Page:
Importance of Children's Regulation

When caring and working with children diagnosed with Autism you must consider regulation. Regulation can be impacted when a child's foundational sensory integrative processes may be delayed or disordered e.g. the child may have sensory processing disorder, sensory modulation, postural disorder and dyspraxia.

This is a diagram to simplify how regulation is important. Every time we enter interactions with the child who's regulation is more vulnerable spend more time supporting regulation and build up. This is why...

Imagine regulation as the roots of the flower. Regulation is through the central nervous system not the child's choice (which we may consider as behaviours). It can change day to day, each hour, with a new demand or emotional change. When a child is trying to obtain regulation it may look like:  

  • Withdrawing from situations or needing some space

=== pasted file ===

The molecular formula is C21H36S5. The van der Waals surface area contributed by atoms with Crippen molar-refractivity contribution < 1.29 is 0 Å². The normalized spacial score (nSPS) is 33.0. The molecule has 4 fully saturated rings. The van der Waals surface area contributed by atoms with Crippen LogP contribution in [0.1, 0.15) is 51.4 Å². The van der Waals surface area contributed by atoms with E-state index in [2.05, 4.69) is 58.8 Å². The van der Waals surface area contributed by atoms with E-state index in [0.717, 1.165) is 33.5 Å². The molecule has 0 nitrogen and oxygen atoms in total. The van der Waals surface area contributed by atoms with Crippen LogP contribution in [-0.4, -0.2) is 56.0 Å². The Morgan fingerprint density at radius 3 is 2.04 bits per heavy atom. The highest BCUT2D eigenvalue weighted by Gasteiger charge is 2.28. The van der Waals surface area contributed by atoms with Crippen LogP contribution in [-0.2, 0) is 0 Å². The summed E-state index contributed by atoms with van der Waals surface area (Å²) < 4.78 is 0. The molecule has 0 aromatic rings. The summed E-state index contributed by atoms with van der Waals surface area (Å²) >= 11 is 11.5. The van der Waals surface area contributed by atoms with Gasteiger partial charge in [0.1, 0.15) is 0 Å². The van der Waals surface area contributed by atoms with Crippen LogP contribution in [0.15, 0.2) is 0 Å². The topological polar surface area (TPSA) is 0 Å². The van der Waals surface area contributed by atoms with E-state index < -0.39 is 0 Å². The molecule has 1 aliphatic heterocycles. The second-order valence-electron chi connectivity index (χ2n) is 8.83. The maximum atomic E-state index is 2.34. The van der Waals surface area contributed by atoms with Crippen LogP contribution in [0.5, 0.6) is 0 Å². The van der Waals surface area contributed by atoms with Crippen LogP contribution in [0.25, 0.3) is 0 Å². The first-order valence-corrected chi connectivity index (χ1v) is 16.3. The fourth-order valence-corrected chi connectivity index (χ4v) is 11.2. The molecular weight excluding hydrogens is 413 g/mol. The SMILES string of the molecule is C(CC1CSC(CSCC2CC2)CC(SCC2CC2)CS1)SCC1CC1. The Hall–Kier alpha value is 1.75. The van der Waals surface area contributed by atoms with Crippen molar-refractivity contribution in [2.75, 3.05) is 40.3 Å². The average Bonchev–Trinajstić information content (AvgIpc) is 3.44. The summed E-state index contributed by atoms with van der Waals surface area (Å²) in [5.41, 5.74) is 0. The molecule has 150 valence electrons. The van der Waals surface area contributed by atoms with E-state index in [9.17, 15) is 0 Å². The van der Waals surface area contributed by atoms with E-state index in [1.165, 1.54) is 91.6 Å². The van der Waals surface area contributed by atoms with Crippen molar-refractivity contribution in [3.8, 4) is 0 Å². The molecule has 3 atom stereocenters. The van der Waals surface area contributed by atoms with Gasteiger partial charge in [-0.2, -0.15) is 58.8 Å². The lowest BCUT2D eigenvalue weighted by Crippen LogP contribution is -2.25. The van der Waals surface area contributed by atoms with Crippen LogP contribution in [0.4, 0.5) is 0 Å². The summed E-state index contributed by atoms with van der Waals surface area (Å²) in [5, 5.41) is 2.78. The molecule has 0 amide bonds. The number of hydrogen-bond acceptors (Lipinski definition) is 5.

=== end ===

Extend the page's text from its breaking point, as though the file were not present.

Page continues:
• Running back and forth 
  • Needing a hug with no talking 
  • Needing to be held or do everything together 
  • Humming 
  • Needing to bounce, jump or swing often  

We want to support regulation first because it would create opportunities to promote parallel co-regulation play (the stem of the flower). This is when we might see more of joint attention for short period of time. This process is when we honor what the child's needs and acknowledge every intent they bring to us, this may look like: 

  • Needing you to be the anchor in the room, holding the space and be there while they play 
  • Imitating what they are doing 
  • Bouncing or swinging with them 
  • Holding your hand while they are running  

Once parallel co-regulation starts cooking we can keep building on with more expansions of skills. The child might become the initiator of play. They know you see them and they are finding interactions more meaningful and fun. This may look like:  

  • Child re-initiates the play 
  • Child adds a new idea to play 
  • Changes the play 
  • More purposeful during play 
  • Able to add another play partner 
  • Able to do multiple skills at once, such as share attention, communication, motor and/or sensory  

It is important to spend more time focusing on regulation. It is at regulation the child starts to build trust and meaning to the interactions we have with them. By making regulation a robust foundation it can make it easier to support higher level skills.  

Adapted from Maura Mooneyham's What Every Early Intervention Team Needs To Know. 

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